Tools for Planning

Engineering managers utilize a number of tools to prepare strategic plans. Some of these tools produce hard data, whereas others offer qualitative insights into specific subject areas (ASQ Quality Press 2011). The following are examples of some useful planning tools:

Market Research

Market research applies a number of tools to discover the preference of customers with respect to the company's products, services, marketing strategy, product prices, competitive strengths, and brand reputation in the marketplace. Examples of such tools include polling by questionnaires, product concept testing, focus groups, and pilot testing. The outputs of market research help assess the company's current marketing position and future growth opportunities in the marketplace (Burns and Bush 2013; Malhotra 2014).

SWOT Analysis

SWOT is the abbreviation for strength, weakness, opportunities, and threats. Each company has strengths and weaknesses in comparison to its competitors (Mcguire 2014). Because of the company's strengths or core competencies, there may be opportunities offered in the marketplace that the company ought to exploit aggressively. On the other hand, because of the strengths of its competitors and the conditions in the marketplace, the company may be subjected to certain future threats. Such potential threats could be the result of technology advancement, business alliances, marketing partnerships, and other such step changes accomplished by the competition. New governmental regulations and policies may also affect the company's business in the future.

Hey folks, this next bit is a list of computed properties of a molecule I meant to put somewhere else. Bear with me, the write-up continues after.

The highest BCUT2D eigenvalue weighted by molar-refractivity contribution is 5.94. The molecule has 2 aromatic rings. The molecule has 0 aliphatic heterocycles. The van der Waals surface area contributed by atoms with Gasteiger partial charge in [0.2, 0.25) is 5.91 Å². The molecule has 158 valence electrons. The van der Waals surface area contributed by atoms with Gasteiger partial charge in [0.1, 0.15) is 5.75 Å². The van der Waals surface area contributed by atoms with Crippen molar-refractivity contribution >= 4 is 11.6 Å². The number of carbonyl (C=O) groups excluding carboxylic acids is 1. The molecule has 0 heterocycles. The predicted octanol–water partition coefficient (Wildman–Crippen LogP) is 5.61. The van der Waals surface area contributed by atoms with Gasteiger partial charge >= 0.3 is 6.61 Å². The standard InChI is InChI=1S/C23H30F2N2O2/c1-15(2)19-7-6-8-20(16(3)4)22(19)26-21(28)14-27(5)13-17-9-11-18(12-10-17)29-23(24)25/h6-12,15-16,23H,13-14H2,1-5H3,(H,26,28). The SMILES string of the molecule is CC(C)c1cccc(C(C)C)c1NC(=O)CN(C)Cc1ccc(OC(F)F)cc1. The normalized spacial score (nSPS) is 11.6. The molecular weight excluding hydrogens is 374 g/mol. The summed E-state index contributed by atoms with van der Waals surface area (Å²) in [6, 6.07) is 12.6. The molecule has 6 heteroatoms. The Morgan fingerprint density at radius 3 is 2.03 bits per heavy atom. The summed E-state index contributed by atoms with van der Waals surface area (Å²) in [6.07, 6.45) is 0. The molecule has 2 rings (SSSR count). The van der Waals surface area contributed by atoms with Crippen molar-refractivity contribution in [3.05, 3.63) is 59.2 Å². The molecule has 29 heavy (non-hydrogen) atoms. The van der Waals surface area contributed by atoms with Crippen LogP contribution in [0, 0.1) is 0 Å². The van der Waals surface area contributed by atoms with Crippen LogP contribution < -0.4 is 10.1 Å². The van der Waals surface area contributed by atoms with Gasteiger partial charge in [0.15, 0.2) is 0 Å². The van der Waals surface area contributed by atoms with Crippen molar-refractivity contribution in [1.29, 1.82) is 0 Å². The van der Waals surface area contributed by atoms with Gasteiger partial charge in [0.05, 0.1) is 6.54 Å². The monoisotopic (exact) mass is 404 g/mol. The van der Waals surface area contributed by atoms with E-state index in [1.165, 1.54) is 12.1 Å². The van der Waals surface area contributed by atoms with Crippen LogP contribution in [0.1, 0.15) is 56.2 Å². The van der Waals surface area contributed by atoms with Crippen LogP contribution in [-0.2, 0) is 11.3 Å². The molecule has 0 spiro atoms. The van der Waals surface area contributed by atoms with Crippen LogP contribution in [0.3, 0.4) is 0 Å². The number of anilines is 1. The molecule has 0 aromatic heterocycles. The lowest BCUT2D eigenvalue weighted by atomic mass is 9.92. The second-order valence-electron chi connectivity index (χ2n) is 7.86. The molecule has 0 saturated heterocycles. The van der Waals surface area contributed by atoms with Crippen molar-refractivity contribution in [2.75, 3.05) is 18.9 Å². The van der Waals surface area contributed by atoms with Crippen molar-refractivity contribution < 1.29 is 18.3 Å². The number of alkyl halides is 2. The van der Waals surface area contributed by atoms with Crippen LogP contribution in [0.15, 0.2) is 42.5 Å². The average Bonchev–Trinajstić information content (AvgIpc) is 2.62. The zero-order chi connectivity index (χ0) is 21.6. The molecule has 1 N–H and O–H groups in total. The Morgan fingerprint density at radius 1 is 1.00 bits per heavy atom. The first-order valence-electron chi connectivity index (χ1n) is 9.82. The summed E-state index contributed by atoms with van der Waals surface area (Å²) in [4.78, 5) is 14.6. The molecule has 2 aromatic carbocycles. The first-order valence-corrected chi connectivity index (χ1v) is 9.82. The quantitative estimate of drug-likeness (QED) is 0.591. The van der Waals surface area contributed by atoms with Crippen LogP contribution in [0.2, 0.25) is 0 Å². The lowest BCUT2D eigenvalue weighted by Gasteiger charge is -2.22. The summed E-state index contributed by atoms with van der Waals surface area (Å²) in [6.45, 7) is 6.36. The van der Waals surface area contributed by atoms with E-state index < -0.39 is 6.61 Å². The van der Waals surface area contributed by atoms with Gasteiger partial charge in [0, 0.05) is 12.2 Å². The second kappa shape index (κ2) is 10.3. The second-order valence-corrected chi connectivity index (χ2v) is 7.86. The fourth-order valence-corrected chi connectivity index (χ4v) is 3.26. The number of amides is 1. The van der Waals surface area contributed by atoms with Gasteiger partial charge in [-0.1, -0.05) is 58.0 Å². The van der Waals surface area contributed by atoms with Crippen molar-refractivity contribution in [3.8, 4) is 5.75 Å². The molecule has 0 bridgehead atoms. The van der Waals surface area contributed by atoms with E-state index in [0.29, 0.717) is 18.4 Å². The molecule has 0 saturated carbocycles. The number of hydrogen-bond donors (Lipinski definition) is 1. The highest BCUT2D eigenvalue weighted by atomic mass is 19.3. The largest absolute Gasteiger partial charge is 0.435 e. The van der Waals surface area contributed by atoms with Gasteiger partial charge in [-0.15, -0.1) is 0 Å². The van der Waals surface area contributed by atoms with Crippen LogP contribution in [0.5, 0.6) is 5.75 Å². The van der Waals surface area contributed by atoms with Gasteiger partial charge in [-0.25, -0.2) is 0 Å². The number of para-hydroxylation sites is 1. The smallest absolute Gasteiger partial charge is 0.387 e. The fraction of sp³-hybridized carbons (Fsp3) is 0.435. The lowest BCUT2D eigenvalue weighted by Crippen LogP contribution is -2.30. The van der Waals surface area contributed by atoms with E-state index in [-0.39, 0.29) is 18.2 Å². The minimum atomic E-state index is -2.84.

A systematic monitoring of publications—patents, technical articles, news releases, and financial reports—represents an initial step in conducting a competitive analysis. A well- performed SWOT analysis will bring to the fore an assessment of the company's current position. As such, the SWOT analysis procreates a road map by which a company can make informed decisions about improving its core competencies to meet its current and future business and operational needs. The analysis answers questions such as (a) What does the company have in place today? (b) In which direction is the company headed in the next three to five years, and (c) What is the company's process of managing changes?

 
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